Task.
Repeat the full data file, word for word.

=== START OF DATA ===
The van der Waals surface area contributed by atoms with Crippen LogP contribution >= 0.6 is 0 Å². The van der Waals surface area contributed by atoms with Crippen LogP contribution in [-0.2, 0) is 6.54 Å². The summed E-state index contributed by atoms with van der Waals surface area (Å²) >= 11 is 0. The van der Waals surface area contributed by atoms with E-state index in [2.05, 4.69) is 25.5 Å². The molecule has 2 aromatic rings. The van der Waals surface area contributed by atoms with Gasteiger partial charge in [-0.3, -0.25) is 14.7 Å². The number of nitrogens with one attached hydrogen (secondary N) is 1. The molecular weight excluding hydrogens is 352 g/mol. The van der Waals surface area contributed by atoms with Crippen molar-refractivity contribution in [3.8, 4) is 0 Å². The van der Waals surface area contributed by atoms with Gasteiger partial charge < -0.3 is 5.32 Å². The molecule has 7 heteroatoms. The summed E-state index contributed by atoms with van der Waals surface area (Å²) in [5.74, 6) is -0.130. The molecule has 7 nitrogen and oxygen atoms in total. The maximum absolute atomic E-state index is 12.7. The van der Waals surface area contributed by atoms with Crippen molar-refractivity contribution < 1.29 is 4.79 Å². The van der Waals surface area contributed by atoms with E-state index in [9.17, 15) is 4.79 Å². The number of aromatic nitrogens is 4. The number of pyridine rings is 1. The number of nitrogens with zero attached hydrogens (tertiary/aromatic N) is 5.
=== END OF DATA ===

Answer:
The van der Waals surface area contributed by atoms with Crippen LogP contribution >= 0.6 is 0 Å². The van der Waals surface area contributed by atoms with Crippen LogP contribution in [-0.2, 0) is 6.54 Å². The summed E-state index contributed by atoms with van der Waals surface area (Å²) >= 11 is 0. The van der Waals surface area contributed by atoms with E-state index in [2.05, 4.69) is 25.5 Å². The molecule has 2 aromatic rings. The van der Waals surface area contributed by atoms with Gasteiger partial charge in [-0.3, -0.25) is 14.7 Å². The number of nitrogens with one attached hydrogen (secondary N) is 1. The molecular weight excluding hydrogens is 352 g/mol. The van der Waals surface area contributed by atoms with Crippen molar-refractivity contribution in [3.8, 4) is 0 Å². The van der Waals surface area contributed by atoms with Gasteiger partial charge < -0.3 is 5.32 Å². The molecule has 7 heteroatoms. The summed E-state index contributed by atoms with van der Waals surface area (Å²) in [5.74, 6) is -0.130. The molecule has 7 nitrogen and oxygen atoms in total. The maximum absolute atomic E-state index is 12.7. The van der Waals surface area contributed by atoms with Crippen molar-refractivity contribution < 1.29 is 4.79 Å². The van der Waals surface area contributed by atoms with E-state index in [9.17, 15) is 4.79 Å². The number of aromatic nitrogens is 4. The number of pyridine rings is 1. The number of nitrogens with zero attached hydrogens (tertiary/aromatic N) is 5.